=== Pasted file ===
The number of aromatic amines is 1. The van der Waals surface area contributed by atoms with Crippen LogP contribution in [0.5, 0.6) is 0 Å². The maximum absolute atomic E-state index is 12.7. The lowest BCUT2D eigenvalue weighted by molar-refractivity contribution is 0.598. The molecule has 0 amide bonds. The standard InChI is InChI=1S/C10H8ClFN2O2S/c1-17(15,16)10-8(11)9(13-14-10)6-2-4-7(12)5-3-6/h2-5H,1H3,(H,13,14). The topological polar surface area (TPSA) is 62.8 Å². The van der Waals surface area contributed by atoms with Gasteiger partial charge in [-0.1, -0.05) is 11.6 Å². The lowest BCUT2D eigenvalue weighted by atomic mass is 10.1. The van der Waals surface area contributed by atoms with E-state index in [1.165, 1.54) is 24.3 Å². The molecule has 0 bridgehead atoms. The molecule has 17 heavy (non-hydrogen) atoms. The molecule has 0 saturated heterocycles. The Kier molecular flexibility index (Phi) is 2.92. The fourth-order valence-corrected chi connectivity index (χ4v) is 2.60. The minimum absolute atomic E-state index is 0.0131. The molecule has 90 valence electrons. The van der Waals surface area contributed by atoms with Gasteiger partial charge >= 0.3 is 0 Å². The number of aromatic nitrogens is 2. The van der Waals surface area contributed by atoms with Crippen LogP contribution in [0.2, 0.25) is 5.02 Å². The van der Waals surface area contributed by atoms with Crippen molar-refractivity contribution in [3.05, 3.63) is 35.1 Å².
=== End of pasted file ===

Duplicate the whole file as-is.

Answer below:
The number of aromatic amines is 1. The van der Waals surface area contributed by atoms with Crippen LogP contribution in [0.5, 0.6) is 0 Å². The maximum absolute atomic E-state index is 12.7. The lowest BCUT2D eigenvalue weighted by molar-refractivity contribution is 0.598. The molecule has 0 amide bonds. The standard InChI is InChI=1S/C10H8ClFN2O2S/c1-17(15,16)10-8(11)9(13-14-10)6-2-4-7(12)5-3-6/h2-5H,1H3,(H,13,14). The topological polar surface area (TPSA) is 62.8 Å². The van der Waals surface area contributed by atoms with Gasteiger partial charge in [-0.1, -0.05) is 11.6 Å². The lowest BCUT2D eigenvalue weighted by atomic mass is 10.1. The van der Waals surface area contributed by atoms with E-state index in [1.165, 1.54) is 24.3 Å². The molecule has 0 bridgehead atoms. The molecule has 17 heavy (non-hydrogen) atoms. The molecule has 0 saturated heterocycles. The Kier molecular flexibility index (Phi) is 2.92. The fourth-order valence-corrected chi connectivity index (χ4v) is 2.60. The minimum absolute atomic E-state index is 0.0131. The molecule has 90 valence electrons. The van der Waals surface area contributed by atoms with Gasteiger partial charge >= 0.3 is 0 Å². The number of aromatic nitrogens is 2. The van der Waals surface area contributed by atoms with Crippen LogP contribution in [0.2, 0.25) is 5.02 Å². The van der Waals surface area contributed by atoms with Crippen molar-refractivity contribution in [3.05, 3.63) is 35.1 Å².